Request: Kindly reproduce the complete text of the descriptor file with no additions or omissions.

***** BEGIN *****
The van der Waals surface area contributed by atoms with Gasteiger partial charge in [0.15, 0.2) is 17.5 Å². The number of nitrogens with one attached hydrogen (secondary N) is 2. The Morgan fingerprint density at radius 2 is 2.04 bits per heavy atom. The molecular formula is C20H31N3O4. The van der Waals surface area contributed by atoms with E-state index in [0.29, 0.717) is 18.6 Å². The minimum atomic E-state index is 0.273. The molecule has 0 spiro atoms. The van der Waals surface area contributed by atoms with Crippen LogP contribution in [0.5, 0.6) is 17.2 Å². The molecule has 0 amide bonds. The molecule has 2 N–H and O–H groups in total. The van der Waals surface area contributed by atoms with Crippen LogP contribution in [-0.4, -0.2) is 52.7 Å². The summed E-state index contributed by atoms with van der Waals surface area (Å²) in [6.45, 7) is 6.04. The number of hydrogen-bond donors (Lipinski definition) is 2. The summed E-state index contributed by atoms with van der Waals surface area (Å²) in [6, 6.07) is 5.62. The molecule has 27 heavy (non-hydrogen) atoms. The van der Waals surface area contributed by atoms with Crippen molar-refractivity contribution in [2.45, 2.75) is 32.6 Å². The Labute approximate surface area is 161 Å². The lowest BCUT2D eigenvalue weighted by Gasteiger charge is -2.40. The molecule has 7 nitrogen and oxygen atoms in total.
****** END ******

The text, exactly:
The van der Waals surface area contributed by atoms with Gasteiger partial charge in [0.15, 0.2) is 17.5 Å². The number of nitrogens with one attached hydrogen (secondary N) is 2. The Morgan fingerprint density at radius 2 is 2.04 bits per heavy atom. The molecular formula is C20H31N3O4. The van der Waals surface area contributed by atoms with E-state index in [0.29, 0.717) is 18.6 Å². The minimum atomic E-state index is 0.273. The molecule has 0 spiro atoms. The van der Waals surface area contributed by atoms with Crippen LogP contribution in [0.5, 0.6) is 17.2 Å². The molecule has 0 amide bonds. The molecule has 2 N–H and O–H groups in total. The van der Waals surface area contributed by atoms with Crippen LogP contribution in [-0.4, -0.2) is 52.7 Å². The summed E-state index contributed by atoms with van der Waals surface area (Å²) in [6.45, 7) is 6.04. The number of hydrogen-bond donors (Lipinski definition) is 2. The summed E-state index contributed by atoms with van der Waals surface area (Å²) in [6, 6.07) is 5.62. The molecule has 27 heavy (non-hydrogen) atoms. The van der Waals surface area contributed by atoms with Crippen molar-refractivity contribution in [2.45, 2.75) is 32.6 Å². The Labute approximate surface area is 161 Å². The lowest BCUT2D eigenvalue weighted by Gasteiger charge is -2.40. The molecule has 7 nitrogen and oxygen atoms in total.